An incarceration facility that helps people on the wrong side of the law, is set to close next year. A rally was held Saturday to keep Monterey Shock Correctional Facility open.
As our Alexa Green found out, the camp not only saves lives, but serves the greater community as well.
ELMIRA N.Y.-- John Hayward is a Monterey Shock Correctional Facility Graduate. He says he would not be where he is today if it wasn't for Camp Monterey.
"The mindset I was in when I went in, if I didn't have the program or didn't go through the program, I probably would still be there, be in prison, "said Hayward.
That's the message supporters in favor of Camp Monterey want Governor Cuomo to hear.
They say the facility saves lives and gives inmates a second chance.
"I always worried about getting a knock on the door one night, telling me what no parent ever wants to hear and I do believe had he not gone through Monterey, that would have happened eventually with the poor choices he was making," said Kate Mizzoni, a mother of a Monterey Shock Graduate.
But come July of next year the correctional facility is set to close. On Saturday, over a hundred people gathered to try and keep that from happening.
"It's very important to me and very important to this community that we continue to invest in New York State's disenfranchised youth and that we have a model for success," said Monterey Shock Graduate Stephen Ray.
Supporters of Monterey Shock say the facility produces better citizens, instead of better criminals.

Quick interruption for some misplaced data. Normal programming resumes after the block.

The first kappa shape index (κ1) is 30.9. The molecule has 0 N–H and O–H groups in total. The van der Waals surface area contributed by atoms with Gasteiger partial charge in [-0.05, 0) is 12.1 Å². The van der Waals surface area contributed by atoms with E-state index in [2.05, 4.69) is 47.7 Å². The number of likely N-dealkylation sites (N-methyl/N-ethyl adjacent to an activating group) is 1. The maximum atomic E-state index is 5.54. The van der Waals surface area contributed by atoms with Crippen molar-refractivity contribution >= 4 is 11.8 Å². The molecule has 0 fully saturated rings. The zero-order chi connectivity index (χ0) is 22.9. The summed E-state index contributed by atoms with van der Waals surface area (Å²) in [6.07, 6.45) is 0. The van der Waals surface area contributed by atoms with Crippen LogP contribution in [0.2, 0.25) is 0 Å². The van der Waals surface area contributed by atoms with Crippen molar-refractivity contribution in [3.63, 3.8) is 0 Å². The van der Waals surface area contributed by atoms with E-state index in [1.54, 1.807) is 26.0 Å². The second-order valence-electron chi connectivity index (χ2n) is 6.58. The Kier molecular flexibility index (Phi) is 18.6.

"If this camp were to close down, it would impact other young men in a way that they would never have the opportunity to have the compassion that the staff has at Monterey, to show them the right way to make good choices, how to make those choices, and to show them that bad choices don't make bad people," Mizzoni said.
Monterey also provides many services to the community. Local officials say closing the facility may help the state's budget, but will cost the taxpayers even more.
"It's over a million dollars a year the impact just calculated at straight minimum wage. Now if our local governments have to do this it certainly isn't going to be a minimum wage. You're going to factor benefits and everything else in there as well so that's going to be expounded probably close to double," said State Senator Tom O'Mara.
Supporters say they will continue to fight to keep Camp Monterey open and hope Governor Cuomo will hear their message.
Camp Monterey is one of four Upstate New York prisons set to close next year.
State officials argue that crime has decreased considerably and say the closings are necessary as the state makes budget cuts.